During this time of extended isolation, Luisa Rabbia has approached Homemade as an opportunity to remind us of what truly brings and keeps us together. She began by creating a series of small works on paper and canvas that feature compositions of abstracted and intertwined human figures which, together, reveal intimate experiences of physical touch. Towards the end of the project, Rabbia set out to create a large-scale painting that suits the cosmic nature of the themes she explores.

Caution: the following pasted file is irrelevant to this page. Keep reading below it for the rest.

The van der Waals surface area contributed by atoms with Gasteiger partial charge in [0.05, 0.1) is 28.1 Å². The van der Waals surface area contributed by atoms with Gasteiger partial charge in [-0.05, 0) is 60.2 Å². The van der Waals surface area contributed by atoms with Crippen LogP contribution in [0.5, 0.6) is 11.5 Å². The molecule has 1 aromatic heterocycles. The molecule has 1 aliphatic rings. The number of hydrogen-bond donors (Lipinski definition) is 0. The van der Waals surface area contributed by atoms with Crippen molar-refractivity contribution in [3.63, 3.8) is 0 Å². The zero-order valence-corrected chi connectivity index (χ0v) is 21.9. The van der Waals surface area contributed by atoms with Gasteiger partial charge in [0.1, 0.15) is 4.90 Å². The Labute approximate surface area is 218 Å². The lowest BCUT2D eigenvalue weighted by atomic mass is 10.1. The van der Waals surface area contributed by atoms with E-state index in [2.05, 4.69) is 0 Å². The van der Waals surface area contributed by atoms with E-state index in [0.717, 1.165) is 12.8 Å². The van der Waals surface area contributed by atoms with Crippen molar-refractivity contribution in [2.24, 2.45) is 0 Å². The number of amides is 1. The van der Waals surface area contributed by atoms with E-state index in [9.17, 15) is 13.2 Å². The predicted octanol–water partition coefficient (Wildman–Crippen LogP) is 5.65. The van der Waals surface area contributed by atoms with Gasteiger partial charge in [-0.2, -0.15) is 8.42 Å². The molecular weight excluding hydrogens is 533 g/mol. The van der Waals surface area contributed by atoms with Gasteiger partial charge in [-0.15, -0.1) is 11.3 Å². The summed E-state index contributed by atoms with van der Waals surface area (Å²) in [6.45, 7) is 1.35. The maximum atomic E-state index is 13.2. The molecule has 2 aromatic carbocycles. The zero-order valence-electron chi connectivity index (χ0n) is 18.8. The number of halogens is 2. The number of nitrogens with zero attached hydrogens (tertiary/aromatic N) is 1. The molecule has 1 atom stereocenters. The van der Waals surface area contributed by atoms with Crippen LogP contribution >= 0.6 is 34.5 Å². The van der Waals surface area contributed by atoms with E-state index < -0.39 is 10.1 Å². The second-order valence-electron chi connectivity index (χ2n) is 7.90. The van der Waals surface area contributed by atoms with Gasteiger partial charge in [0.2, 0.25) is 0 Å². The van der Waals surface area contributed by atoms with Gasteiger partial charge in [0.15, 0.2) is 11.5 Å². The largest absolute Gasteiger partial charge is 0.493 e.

Her final work, Chorus, profoundly investigates human connection. By meditating on the belly button—a body part shared by all humans and a continual reminder of our connection to past and future generations—Rabbia looks beyond superficial means of being in touch and instead probes the more natural ways in which we are all interconnected. She incorporates her hand in the work—leaving its traces through fingerprints that mark the wet paint—and strips away at the coats that comprise the canvas’ surface—a process that mirrors our need to metaphorically remove the layers that obscure our deepest forms of relation. In its depiction of overlapped figures that radiate luminous yellows from the areas in which they intersect, Chrous illustrates how a group of distinct voices can create harmonious song through unity.